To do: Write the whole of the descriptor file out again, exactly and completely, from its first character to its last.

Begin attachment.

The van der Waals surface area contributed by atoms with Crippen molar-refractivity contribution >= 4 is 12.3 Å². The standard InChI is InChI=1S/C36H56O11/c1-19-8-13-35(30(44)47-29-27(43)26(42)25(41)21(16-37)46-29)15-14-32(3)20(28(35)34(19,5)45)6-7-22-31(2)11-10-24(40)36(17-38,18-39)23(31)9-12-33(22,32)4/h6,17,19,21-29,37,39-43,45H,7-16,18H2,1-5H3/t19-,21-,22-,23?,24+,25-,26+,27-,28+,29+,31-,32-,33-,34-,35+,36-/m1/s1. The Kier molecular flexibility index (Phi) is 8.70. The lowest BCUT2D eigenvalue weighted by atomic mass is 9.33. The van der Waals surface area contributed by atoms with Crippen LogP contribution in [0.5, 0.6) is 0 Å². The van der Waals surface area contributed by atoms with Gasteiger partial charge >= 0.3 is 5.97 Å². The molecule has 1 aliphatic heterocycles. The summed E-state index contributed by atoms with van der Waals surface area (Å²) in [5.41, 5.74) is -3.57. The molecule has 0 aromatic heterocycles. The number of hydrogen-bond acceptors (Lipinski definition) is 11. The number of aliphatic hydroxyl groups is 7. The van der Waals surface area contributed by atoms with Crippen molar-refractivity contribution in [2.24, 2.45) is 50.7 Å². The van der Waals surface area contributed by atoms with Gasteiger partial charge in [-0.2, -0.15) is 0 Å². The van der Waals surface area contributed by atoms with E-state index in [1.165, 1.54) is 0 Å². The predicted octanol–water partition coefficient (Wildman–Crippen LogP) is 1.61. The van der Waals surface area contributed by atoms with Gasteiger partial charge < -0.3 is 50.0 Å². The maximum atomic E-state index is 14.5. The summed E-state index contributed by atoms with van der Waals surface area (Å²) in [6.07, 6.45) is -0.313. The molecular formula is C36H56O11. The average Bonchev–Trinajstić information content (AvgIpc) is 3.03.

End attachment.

The van der Waals surface area contributed by atoms with Crippen molar-refractivity contribution >= 4 is 12.3 Å². The standard InChI is InChI=1S/C36H56O11/c1-19-8-13-35(30(44)47-29-27(43)26(42)25(41)21(16-37)46-29)15-14-32(3)20(28(35)34(19,5)45)6-7-22-31(2)11-10-24(40)36(17-38,18-39)23(31)9-12-33(22,32)4/h6,17,19,21-29,37,39-43,45H,7-16,18H2,1-5H3/t19-,21-,22-,23?,24+,25-,26+,27-,28+,29+,31-,32-,33-,34-,35+,36-/m1/s1. The Kier molecular flexibility index (Phi) is 8.70. The lowest BCUT2D eigenvalue weighted by atomic mass is 9.33. The van der Waals surface area contributed by atoms with Crippen LogP contribution in [0.5, 0.6) is 0 Å². The van der Waals surface area contributed by atoms with Gasteiger partial charge >= 0.3 is 5.97 Å². The molecule has 1 aliphatic heterocycles. The summed E-state index contributed by atoms with van der Waals surface area (Å²) in [5.41, 5.74) is -3.57. The molecule has 0 aromatic heterocycles. The number of hydrogen-bond acceptors (Lipinski definition) is 11. The number of aliphatic hydroxyl groups is 7. The van der Waals surface area contributed by atoms with Crippen molar-refractivity contribution in [2.24, 2.45) is 50.7 Å². The van der Waals surface area contributed by atoms with Gasteiger partial charge in [-0.2, -0.15) is 0 Å². The van der Waals surface area contributed by atoms with E-state index in [1.165, 1.54) is 0 Å². The predicted octanol–water partition coefficient (Wildman–Crippen LogP) is 1.61. The van der Waals surface area contributed by atoms with Gasteiger partial charge < -0.3 is 50.0 Å². The maximum atomic E-state index is 14.5. The summed E-state index contributed by atoms with van der Waals surface area (Å²) in [6.07, 6.45) is -0.313. The molecular formula is C36H56O11. The average Bonchev–Trinajstić information content (AvgIpc) is 3.03.